How I Use Microsoft OneNote for My Genealogy Research

 

Open or Download the Surname Notebooks or the Research Quandaries Notebook

 

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View on OneDrive

Surname Notebook – Sources sorted by Record Type

View on OneDrive

Surname Notebook – Sources sorted in Chronological Order

View on OneDrive

Research Quandaries Notebook

Link to “By Record Type” Surname Notebook Link to “Chronological Sources” Surname Notebook Link to Research Quandaries Notebook
Surname Notebook by Record Type PDF Surname Notebook in Chronological Order PDF

 

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A Quick Tour Through My Surname Notebooks

Part 1 – Quirks of My Notebooks – The Main Sections

Part 2 – More Quirks – Section Groups & Sections

Part 3 – Quirks Continued – Pages For Family Groups

Who goes where – Family Group Records

 

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OneNote A-Z
Getting Started

Access OneNote Anywhere

Basics of OneNote

Research Nirvana

Create a OneNote Notebook

Labeling Notebook Sections

Managing Pages in OneNote

Part 1 – Quirks of My Notebooks – The Main Sections

Part 2 – More Quirks – Section Groups & Sections

Part 3 – Quirks Continued – Pages For Family Groups

Organizing Your Research

Your Notebooks

Gather Your Research Documents

Attaching Files in OneNote

Inserting Files & Images in OneNote

Printing to OneNote

 

 

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Templates in Surname Notebooks

Census Chart

Initial Research Pages

Cuntz Closed Cold Case

Research Plan

Timelines

Genealogy Do-Over: Cycle 2 Week 2

The Butcher, Baker and Candlestick Maker

 

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Research Quandaries Notebook

Intro to my Research Quandaries Notebook

Example: Cuntz Closed Cold Case

 

 

8 Responses to OneNote A to Z

  • gapark says:

    This is cool! I haven’t seen any other site post something as helpful as this! You are so organized. That is one area of family history that I am a bit dismal at. I’ll be back, as I”m sure I will learn a lot! Gail

  • I agree with gapark’s comments. Love, LOVE! how you have put out so much detail about OneNote, I hope you continue to add more information about how you use and organize it. I have been using OneNote for over a year and I just love how it helps me stay organized and focus on each ancestor and on each branch of my ancestral tree.

    Separate from the loving the OneNote content of your blog, I just wanted to say that your blog itself offered enjoyable reading and I love the format. Looking forward to see more from you.

  • Priscilla Ware says:

    I am really enjoying your OneNote system. I am looking forward to the rest of the OneNote topics. Thank you so much for sharing with us.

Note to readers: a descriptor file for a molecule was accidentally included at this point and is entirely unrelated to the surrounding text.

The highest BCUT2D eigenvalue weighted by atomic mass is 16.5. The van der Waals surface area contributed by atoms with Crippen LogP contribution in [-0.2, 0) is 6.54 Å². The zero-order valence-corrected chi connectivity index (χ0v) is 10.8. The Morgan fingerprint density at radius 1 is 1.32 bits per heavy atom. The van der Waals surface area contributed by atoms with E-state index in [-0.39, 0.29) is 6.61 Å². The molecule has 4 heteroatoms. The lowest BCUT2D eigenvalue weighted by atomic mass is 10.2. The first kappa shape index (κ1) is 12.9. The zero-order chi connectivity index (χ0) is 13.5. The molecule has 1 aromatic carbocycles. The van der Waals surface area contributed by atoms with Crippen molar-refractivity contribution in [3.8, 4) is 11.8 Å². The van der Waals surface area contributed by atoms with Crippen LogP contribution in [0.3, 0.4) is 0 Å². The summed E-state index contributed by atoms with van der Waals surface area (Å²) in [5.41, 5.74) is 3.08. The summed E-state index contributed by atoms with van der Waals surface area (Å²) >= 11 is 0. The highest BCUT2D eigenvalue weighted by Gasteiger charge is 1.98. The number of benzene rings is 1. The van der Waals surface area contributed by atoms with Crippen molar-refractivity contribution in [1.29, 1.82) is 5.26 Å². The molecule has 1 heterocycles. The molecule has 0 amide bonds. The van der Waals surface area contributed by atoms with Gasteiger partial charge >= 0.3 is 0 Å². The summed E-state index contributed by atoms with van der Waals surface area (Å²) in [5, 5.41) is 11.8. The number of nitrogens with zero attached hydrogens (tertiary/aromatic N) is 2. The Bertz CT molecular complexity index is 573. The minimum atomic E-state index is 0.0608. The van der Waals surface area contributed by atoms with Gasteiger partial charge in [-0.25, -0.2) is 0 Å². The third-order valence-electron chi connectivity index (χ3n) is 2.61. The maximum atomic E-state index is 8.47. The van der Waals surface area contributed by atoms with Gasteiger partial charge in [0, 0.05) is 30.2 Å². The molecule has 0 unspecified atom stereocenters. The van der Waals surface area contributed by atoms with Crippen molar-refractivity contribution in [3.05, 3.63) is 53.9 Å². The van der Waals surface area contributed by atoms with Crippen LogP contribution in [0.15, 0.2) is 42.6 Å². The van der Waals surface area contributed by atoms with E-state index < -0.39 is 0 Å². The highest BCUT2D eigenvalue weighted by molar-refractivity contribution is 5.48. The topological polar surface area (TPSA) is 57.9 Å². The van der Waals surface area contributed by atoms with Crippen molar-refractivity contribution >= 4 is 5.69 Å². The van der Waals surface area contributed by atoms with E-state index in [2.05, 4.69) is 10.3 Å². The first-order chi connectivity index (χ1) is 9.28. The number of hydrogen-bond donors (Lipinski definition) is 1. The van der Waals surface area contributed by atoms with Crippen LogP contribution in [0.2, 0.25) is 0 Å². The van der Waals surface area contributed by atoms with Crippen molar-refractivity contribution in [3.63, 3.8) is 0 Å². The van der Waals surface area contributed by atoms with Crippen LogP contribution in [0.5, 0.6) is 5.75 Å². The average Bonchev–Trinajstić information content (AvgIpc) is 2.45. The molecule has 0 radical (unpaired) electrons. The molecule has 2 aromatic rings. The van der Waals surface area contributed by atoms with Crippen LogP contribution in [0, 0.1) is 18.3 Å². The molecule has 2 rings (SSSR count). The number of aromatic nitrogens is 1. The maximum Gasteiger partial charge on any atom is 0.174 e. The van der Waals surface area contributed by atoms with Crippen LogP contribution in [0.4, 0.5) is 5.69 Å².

• Priscilla Ware says:

    Have you heard about Thomas MacIntee’s Genealogy Do Over? This basically what I have been doing with OneNote. While I have joined his group I will continue working in OneNote rather than starting a new genealogy program file – it is more of a Re-do or a Do Better. I spread the word to our local genealogy groups here in Central Ohio and we are all looking forward to more posts in this new year. Even if you don’t add new posts you have gotten us off on the right foot. But, I am so hoping that you will begin posting again on the remaining topics.

  • Linda Balderson says:

    Welcome back!! I am also doing the Do-Over and trying to set up my OneNote Notebooks again. I just checked your blog a few days ago and wondered what happened to your informative blog. I am so glad to hear that you will be starting up again.

  • Cathy Stratolfd says:

    Thank you so much for this. You have opened up a whole new world for me with OneNote and I’m really excited to set up my Notebooks for my genealogy research. I’m wondering if you can point me in the direction to learn more about the source descriptions and source logs? I’m a bit lost as to how to fill those in.

  • Pam Shoberg says:

    Wow! Love the information you have shared with us. Thank you so much. I am thinking very seriously of incorporating many of your ideas into my genealogy workflow. I hope you will find the time to continue to keep us updated on your progress.

  • Karen Berg says:

    I came across your blog and it’s extremely interesting. I was in fact starting to build a Notebook as per your instructions and it occurred to me: “what if this program is no longer available to the future generation or the one after that?”. I like the idea of passing my genealogy research to my children in a digital manner but what if my current version is no longer available or compatible?

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A bit about me


Erin Williamson Klein
New York to Nevada
Started my research in 1993

Following the GPS!

Sourced Database Statistics:

2 of 2 people identified in 1st generation
3 of 4 people identified in 2nd generation
6 of 8 people identified in 3rd generation
12 of 16 people identified in 4th generation
20 of 32 people identified in 5th generation
18 of 64 people identified in 6th generation

# people properly sourced
# remaining to be sourced
% completed

Paticipating In:

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